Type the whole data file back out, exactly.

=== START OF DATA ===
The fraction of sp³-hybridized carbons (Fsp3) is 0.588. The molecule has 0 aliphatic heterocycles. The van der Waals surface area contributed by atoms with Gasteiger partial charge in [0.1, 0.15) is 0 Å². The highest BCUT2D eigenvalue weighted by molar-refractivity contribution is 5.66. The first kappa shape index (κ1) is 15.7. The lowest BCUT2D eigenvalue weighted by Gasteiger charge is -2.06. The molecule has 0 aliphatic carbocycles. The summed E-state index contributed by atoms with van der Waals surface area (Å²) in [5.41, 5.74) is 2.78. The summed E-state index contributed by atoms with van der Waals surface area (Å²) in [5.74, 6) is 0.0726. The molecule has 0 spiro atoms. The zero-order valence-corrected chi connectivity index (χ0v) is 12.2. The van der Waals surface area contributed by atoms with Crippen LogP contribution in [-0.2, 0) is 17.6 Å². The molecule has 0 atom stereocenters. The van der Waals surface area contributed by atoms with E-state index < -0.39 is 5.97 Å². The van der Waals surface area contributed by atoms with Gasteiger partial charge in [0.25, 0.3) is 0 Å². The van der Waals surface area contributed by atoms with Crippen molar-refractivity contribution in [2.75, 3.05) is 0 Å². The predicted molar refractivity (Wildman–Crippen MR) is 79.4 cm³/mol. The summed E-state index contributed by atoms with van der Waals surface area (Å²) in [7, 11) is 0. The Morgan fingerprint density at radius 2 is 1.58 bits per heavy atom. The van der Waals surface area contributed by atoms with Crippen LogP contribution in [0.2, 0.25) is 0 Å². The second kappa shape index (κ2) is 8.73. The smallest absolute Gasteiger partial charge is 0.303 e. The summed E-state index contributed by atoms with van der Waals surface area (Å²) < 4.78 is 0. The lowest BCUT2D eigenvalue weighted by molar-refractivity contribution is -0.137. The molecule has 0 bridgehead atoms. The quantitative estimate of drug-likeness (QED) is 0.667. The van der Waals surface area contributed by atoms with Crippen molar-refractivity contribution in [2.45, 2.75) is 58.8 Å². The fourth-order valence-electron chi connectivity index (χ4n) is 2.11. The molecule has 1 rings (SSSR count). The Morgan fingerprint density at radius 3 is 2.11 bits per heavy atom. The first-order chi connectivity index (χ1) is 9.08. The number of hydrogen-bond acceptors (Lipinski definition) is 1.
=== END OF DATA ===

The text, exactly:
The fraction of sp³-hybridized carbons (Fsp3) is 0.588. The molecule has 0 aliphatic heterocycles. The van der Waals surface area contributed by atoms with Gasteiger partial charge in [0.1, 0.15) is 0 Å². The highest BCUT2D eigenvalue weighted by molar-refractivity contribution is 5.66. The first kappa shape index (κ1) is 15.7. The lowest BCUT2D eigenvalue weighted by Gasteiger charge is -2.06. The molecule has 0 aliphatic carbocycles. The summed E-state index contributed by atoms with van der Waals surface area (Å²) in [5.41, 5.74) is 2.78. The summed E-state index contributed by atoms with van der Waals surface area (Å²) in [5.74, 6) is 0.0726. The molecule has 0 spiro atoms. The zero-order valence-corrected chi connectivity index (χ0v) is 12.2. The van der Waals surface area contributed by atoms with Crippen LogP contribution in [-0.2, 0) is 17.6 Å². The molecule has 0 atom stereocenters. The van der Waals surface area contributed by atoms with E-state index < -0.39 is 5.97 Å². The van der Waals surface area contributed by atoms with Gasteiger partial charge in [0.25, 0.3) is 0 Å². The van der Waals surface area contributed by atoms with Crippen molar-refractivity contribution in [2.75, 3.05) is 0 Å². The predicted molar refractivity (Wildman–Crippen MR) is 79.4 cm³/mol. The summed E-state index contributed by atoms with van der Waals surface area (Å²) in [7, 11) is 0. The Morgan fingerprint density at radius 2 is 1.58 bits per heavy atom. The van der Waals surface area contributed by atoms with Crippen LogP contribution in [0.2, 0.25) is 0 Å². The second kappa shape index (κ2) is 8.73. The smallest absolute Gasteiger partial charge is 0.303 e. The summed E-state index contributed by atoms with van der Waals surface area (Å²) < 4.78 is 0. The lowest BCUT2D eigenvalue weighted by molar-refractivity contribution is -0.137. The molecule has 0 bridgehead atoms. The quantitative estimate of drug-likeness (QED) is 0.667. The van der Waals surface area contributed by atoms with Crippen molar-refractivity contribution in [2.45, 2.75) is 58.8 Å². The fourth-order valence-electron chi connectivity index (χ4n) is 2.11. The molecule has 1 rings (SSSR count). The Morgan fingerprint density at radius 3 is 2.11 bits per heavy atom. The first-order chi connectivity index (χ1) is 9.08. The number of hydrogen-bond acceptors (Lipinski definition) is 1.